34. The Mangistau Court failed to provide legal reasoning in their judg
ent; the verdict did not identify the elements of the charges, and failed to establish the link between the statements of the defendants for which they were put on trial and the events in Zhanaozen on 16 December 2011. The verdict contains no explanation to show which evidence supports the individual facts that have been considered by the court as established. The court made no references to witness testimonies or other evidence on the basis of which of the facts were regarded as established.
35. On 5 August 2013 the Supreme Court of Kazakhstan upheld this sentence. The charges and the trial were widely seen by international observers and local civil society as unfair and politically motivated.
Closure of media outlets
36. Following the conviction of Vladimir Kozlov, at the end 2012, eight newspapers, 23 internet resources under the name ‘Respublika’, the Internet TV channels K+ and Stan TV, and newspaper Vzglyad were closed down for being extremist and inciting social hatred. The orders of the Almaty district courts (Medeu, Bostandyk and Almaly) were based on the indictment and verdict in relation to Kozlov, as part of which the media outlets were considered extremist.
37. Due to the fact that neither the publications, nor their owners or representatives were a party in the court case against Kozlov, none of them had the right to appeal the verdict. After the verdict came into force, these media outlets faced charges of inciting social hatred. However as it had been already ‘established’ that they had incited social hatred, the Almaty district courts’ orders to close them down were issued automatically following ‘pro-forma’ and unfair court hearings. Lawsuits were filed against the media titles rather than specifying a legal entity or person in accordance with Kazakh law.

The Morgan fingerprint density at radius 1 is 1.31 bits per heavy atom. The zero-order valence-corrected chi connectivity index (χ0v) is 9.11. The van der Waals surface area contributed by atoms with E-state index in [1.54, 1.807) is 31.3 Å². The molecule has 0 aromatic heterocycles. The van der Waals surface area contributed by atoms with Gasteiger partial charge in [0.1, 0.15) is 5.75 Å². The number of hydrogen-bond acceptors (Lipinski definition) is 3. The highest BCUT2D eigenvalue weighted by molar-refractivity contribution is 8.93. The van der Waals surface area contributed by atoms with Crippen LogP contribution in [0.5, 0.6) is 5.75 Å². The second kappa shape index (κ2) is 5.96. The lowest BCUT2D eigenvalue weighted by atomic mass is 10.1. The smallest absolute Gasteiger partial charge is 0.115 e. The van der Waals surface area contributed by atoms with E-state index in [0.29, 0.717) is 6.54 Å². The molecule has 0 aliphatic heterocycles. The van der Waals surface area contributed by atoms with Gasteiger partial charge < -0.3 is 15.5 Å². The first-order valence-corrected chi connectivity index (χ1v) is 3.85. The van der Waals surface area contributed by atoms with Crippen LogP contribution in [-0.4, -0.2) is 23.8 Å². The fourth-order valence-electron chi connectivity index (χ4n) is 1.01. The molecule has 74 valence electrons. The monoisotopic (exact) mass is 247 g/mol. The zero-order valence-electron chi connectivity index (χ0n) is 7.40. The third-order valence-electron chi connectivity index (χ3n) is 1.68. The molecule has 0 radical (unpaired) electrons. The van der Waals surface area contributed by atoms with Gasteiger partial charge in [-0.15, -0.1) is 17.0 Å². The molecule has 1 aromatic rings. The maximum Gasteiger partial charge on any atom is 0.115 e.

38. During the court proceedings, the prosecution failed to name nor did it provide an independent review of the content of the material/publications that incited social hatred or promoted extremism or contained signs of extremism.
Use of solitary confinement
39. The poet and social activist Aron Atabek spent much of the period under review in solitary confinement in one of Kazakhstan’s harshest prisons. In December 2012, following the online publication of The Heart of Eurasia, a critique of President Nursultan Nazarbayev (written in prison by Atabek and smuggled out for publication), the poet was sentenced to spend two years in solitary confinement in a high security prison in Arkalyk for breaking prison rules. Letters to and from the poet rarely arrive at their destination. To date, Atabek has had only one family visit since 2010. Atabek was originally sentenced to 18 years in jail in 2007 for his role in organizing mass protests that resulted in the death of a police officer. Atabek has maintained his innocence and rejected a government pardon in exchange for admitting his guilt.
40. Atabek’s prolonged stays in solitary confinement, the harsh conditions in which he is being kept, the blocking of communications between the poet and his family, and his lack of access to writing materials, qualify as a cruel and inhuman treatment in violation of the prohibition on torture and other ill-treatment under international human rights standards and runs contrary to the recommendations made by the UN Special Rapporteur on Torture. By denying Atabek access to visits from his family and to regular correspondence with them, Kazakhstan is also violating the UN’s Standard Minimum Rules for the Treatment of Prisoners.
Restrictions to Freedom of expression online